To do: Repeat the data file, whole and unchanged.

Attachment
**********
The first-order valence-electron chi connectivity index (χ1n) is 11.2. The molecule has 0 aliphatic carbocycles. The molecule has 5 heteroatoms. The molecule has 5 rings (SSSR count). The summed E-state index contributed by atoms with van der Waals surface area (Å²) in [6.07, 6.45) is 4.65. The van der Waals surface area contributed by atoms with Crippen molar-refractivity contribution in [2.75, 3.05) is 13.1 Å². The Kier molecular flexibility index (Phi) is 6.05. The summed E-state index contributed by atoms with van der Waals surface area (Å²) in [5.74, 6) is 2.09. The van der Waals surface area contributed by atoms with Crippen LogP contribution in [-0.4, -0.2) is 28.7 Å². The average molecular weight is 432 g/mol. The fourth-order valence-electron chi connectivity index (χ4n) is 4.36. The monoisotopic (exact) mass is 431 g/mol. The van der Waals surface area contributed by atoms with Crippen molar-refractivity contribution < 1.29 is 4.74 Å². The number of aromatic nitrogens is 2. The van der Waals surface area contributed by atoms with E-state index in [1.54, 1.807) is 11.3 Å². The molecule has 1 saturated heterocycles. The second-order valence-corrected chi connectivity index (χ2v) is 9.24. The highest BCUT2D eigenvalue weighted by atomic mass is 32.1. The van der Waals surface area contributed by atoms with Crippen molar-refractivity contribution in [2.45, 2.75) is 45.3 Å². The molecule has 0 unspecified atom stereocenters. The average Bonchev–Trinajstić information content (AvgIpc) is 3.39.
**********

The first-order valence-electron chi connectivity index (χ1n) is 11.2. The molecule has 0 aliphatic carbocycles. The molecule has 5 heteroatoms. The molecule has 5 rings (SSSR count). The summed E-state index contributed by atoms with van der Waals surface area (Å²) in [6.07, 6.45) is 4.65. The van der Waals surface area contributed by atoms with Crippen molar-refractivity contribution in [2.75, 3.05) is 13.1 Å². The Kier molecular flexibility index (Phi) is 6.05. The summed E-state index contributed by atoms with van der Waals surface area (Å²) in [5.74, 6) is 2.09. The van der Waals surface area contributed by atoms with Crippen LogP contribution in [-0.4, -0.2) is 28.7 Å². The average molecular weight is 432 g/mol. The fourth-order valence-electron chi connectivity index (χ4n) is 4.36. The monoisotopic (exact) mass is 431 g/mol. The van der Waals surface area contributed by atoms with Crippen molar-refractivity contribution < 1.29 is 4.74 Å². The number of aromatic nitrogens is 2. The van der Waals surface area contributed by atoms with E-state index in [1.54, 1.807) is 11.3 Å². The molecule has 1 saturated heterocycles. The second-order valence-corrected chi connectivity index (χ2v) is 9.24. The highest BCUT2D eigenvalue weighted by atomic mass is 32.1. The van der Waals surface area contributed by atoms with Crippen molar-refractivity contribution in [2.45, 2.75) is 45.3 Å². The molecule has 0 unspecified atom stereocenters. The average Bonchev–Trinajstić information content (AvgIpc) is 3.39.